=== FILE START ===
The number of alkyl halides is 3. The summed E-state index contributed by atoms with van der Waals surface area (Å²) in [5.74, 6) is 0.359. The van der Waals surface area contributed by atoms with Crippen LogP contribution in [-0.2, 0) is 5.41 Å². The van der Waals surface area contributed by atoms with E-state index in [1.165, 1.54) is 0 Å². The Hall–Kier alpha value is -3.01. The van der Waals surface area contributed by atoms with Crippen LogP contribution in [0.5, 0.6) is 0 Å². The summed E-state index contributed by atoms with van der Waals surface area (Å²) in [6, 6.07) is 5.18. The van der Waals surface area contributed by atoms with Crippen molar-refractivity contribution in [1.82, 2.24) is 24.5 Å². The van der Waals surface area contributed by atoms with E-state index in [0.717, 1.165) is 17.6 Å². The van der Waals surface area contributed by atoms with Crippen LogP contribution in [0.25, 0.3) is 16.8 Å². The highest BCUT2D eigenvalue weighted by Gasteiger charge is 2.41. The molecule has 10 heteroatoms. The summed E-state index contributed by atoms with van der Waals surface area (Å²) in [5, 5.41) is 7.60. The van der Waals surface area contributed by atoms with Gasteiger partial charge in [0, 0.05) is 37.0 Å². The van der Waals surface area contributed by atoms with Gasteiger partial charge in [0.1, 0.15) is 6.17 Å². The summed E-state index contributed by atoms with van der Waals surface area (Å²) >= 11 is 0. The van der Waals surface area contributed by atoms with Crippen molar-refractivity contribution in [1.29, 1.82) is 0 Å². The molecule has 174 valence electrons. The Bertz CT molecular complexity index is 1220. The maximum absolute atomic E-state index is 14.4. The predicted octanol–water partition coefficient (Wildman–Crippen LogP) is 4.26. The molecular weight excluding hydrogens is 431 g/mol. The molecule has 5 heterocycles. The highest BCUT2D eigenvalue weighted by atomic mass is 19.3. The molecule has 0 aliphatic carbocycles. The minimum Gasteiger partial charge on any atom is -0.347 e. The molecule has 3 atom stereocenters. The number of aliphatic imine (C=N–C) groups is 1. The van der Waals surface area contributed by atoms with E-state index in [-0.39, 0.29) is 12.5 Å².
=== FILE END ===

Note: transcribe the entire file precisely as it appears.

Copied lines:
The number of alkyl halides is 3. The summed E-state index contributed by atoms with van der Waals surface area (Å²) in [5.74, 6) is 0.359. The van der Waals surface area contributed by atoms with Crippen LogP contribution in [-0.2, 0) is 5.41 Å². The van der Waals surface area contributed by atoms with E-state index in [1.165, 1.54) is 0 Å². The Hall–Kier alpha value is -3.01. The van der Waals surface area contributed by atoms with Crippen LogP contribution in [0.5, 0.6) is 0 Å². The summed E-state index contributed by atoms with van der Waals surface area (Å²) in [6, 6.07) is 5.18. The van der Waals surface area contributed by atoms with Crippen molar-refractivity contribution in [1.82, 2.24) is 24.5 Å². The van der Waals surface area contributed by atoms with E-state index in [0.717, 1.165) is 17.6 Å². The van der Waals surface area contributed by atoms with Crippen LogP contribution in [0.25, 0.3) is 16.8 Å². The highest BCUT2D eigenvalue weighted by Gasteiger charge is 2.41. The molecule has 10 heteroatoms. The summed E-state index contributed by atoms with van der Waals surface area (Å²) in [5, 5.41) is 7.60. The van der Waals surface area contributed by atoms with Gasteiger partial charge in [0, 0.05) is 37.0 Å². The van der Waals surface area contributed by atoms with Gasteiger partial charge in [0.1, 0.15) is 6.17 Å². The summed E-state index contributed by atoms with van der Waals surface area (Å²) >= 11 is 0. The van der Waals surface area contributed by atoms with Crippen molar-refractivity contribution in [1.29, 1.82) is 0 Å². The molecule has 174 valence electrons. The Bertz CT molecular complexity index is 1220. The maximum absolute atomic E-state index is 14.4. The predicted octanol–water partition coefficient (Wildman–Crippen LogP) is 4.26. The molecular weight excluding hydrogens is 431 g/mol. The molecule has 5 heterocycles. The highest BCUT2D eigenvalue weighted by atomic mass is 19.3. The molecule has 0 aliphatic carbocycles. The minimum Gasteiger partial charge on any atom is -0.347 e. The molecule has 3 atom stereocenters. The number of aliphatic imine (C=N–C) groups is 1. The van der Waals surface area contributed by atoms with E-state index in [-0.39, 0.29) is 12.5 Å².